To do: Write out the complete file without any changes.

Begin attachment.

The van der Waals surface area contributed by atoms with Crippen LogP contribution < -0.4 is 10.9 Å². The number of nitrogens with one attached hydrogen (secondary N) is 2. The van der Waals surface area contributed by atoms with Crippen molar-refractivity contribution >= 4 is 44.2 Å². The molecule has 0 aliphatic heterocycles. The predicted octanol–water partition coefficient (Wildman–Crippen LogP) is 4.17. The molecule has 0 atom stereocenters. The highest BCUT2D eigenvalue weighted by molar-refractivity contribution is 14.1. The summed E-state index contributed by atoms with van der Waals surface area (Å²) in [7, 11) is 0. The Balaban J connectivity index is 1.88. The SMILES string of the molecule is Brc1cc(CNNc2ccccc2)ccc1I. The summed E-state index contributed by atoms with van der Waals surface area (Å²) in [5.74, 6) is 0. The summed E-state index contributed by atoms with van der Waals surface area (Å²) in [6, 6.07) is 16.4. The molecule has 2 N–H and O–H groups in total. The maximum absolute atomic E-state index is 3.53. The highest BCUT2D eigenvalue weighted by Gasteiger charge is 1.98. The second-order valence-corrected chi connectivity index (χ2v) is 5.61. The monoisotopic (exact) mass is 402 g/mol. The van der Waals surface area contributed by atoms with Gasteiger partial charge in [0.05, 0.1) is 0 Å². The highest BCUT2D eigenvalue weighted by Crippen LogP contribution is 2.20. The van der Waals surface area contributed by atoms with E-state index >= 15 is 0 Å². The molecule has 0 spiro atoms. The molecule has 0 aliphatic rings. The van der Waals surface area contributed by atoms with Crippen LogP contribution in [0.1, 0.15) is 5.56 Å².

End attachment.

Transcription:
The van der Waals surface area contributed by atoms with Crippen LogP contribution < -0.4 is 10.9 Å². The number of nitrogens with one attached hydrogen (secondary N) is 2. The van der Waals surface area contributed by atoms with Crippen molar-refractivity contribution >= 4 is 44.2 Å². The molecule has 0 aliphatic heterocycles. The predicted octanol–water partition coefficient (Wildman–Crippen LogP) is 4.17. The molecule has 0 atom stereocenters. The highest BCUT2D eigenvalue weighted by molar-refractivity contribution is 14.1. The summed E-state index contributed by atoms with van der Waals surface area (Å²) in [7, 11) is 0. The Balaban J connectivity index is 1.88. The SMILES string of the molecule is Brc1cc(CNNc2ccccc2)ccc1I. The summed E-state index contributed by atoms with van der Waals surface area (Å²) in [5.74, 6) is 0. The summed E-state index contributed by atoms with van der Waals surface area (Å²) in [6, 6.07) is 16.4. The molecule has 2 N–H and O–H groups in total. The maximum absolute atomic E-state index is 3.53. The highest BCUT2D eigenvalue weighted by Gasteiger charge is 1.98. The second-order valence-corrected chi connectivity index (χ2v) is 5.61. The monoisotopic (exact) mass is 402 g/mol. The van der Waals surface area contributed by atoms with Gasteiger partial charge in [0.05, 0.1) is 0 Å². The highest BCUT2D eigenvalue weighted by Crippen LogP contribution is 2.20. The van der Waals surface area contributed by atoms with E-state index >= 15 is 0 Å². The molecule has 0 spiro atoms. The molecule has 0 aliphatic rings. The van der Waals surface area contributed by atoms with Crippen LogP contribution in [0.1, 0.15) is 5.56 Å².